Iowa History Daily: On August 23, 1986, the longest ever John Deere strike started in Waterloo and Dubuque. Also initially involving the Deere facility in Milan, Illinois, the 163 day strike and lockout additionally shutdown fourteen facilities throughout the country.
As the Farm Crisis gripped the agricultural sector of the American economy during the early 1980s, Deere & Company experienced consistent losses. After 3rd Quarter losses reached $39.6 million ($97,900,000 modern), negotiations between the United Auto Workers representation of employees and the company struggled to reach a new contract.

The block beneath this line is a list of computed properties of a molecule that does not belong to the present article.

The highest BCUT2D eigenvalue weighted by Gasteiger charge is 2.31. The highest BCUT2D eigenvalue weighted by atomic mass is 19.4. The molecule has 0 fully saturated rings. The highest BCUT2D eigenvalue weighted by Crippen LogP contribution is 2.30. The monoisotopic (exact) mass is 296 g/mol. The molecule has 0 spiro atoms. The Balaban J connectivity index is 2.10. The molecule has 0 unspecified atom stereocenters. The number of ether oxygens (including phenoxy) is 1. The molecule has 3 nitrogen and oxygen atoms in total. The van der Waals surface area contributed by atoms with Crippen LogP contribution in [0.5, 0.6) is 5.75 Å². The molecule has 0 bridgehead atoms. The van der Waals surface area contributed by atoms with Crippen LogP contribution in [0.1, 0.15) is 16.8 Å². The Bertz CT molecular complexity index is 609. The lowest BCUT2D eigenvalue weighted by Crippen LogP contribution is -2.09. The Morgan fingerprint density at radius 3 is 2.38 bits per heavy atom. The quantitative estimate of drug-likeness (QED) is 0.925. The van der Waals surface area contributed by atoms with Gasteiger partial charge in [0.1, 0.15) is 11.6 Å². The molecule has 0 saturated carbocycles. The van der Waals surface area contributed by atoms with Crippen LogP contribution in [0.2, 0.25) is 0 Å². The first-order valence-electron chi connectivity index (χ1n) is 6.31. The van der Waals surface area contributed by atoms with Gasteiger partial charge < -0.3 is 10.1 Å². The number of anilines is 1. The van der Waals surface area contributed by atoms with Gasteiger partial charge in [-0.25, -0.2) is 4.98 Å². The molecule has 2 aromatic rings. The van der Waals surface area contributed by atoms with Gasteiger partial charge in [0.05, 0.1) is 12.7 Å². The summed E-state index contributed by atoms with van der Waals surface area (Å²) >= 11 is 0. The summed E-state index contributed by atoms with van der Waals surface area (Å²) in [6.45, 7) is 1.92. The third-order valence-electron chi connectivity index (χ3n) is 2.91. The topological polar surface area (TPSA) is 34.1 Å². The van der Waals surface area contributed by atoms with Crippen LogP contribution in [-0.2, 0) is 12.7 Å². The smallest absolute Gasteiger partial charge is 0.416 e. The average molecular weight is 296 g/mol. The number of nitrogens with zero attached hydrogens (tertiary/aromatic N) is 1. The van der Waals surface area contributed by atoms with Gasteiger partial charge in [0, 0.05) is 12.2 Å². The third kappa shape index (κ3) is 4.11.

Initially negotiations started in early April 1986, and after 138 days the two sides still could not reach an agreement. On Saturday, August 23, at 12:01 a.m. roughly 4,300 started striking at the John Deere Foundry in Waterloo and the Industrial Equipment Production facility in Dubuque. The following Monday, Deere shut down production at eleven facilities covered under the union contract, moving the total number to 14 and prompting union officials to declare the action a lock out.
For 163 days the strike and lockout raged as employees struggled. Court-ordered mediation resulted in a tentative agreement during early 1987. On February 1, 1987 84% of UAW member votes ratified a new 20-month contract featuring improvements in job security for most positions, health and life insurance, retirement pension, profit sharing, and cost-of-living adjustments. #IowaHistoryDaily #IowaOTD #IowaHistoryCalendar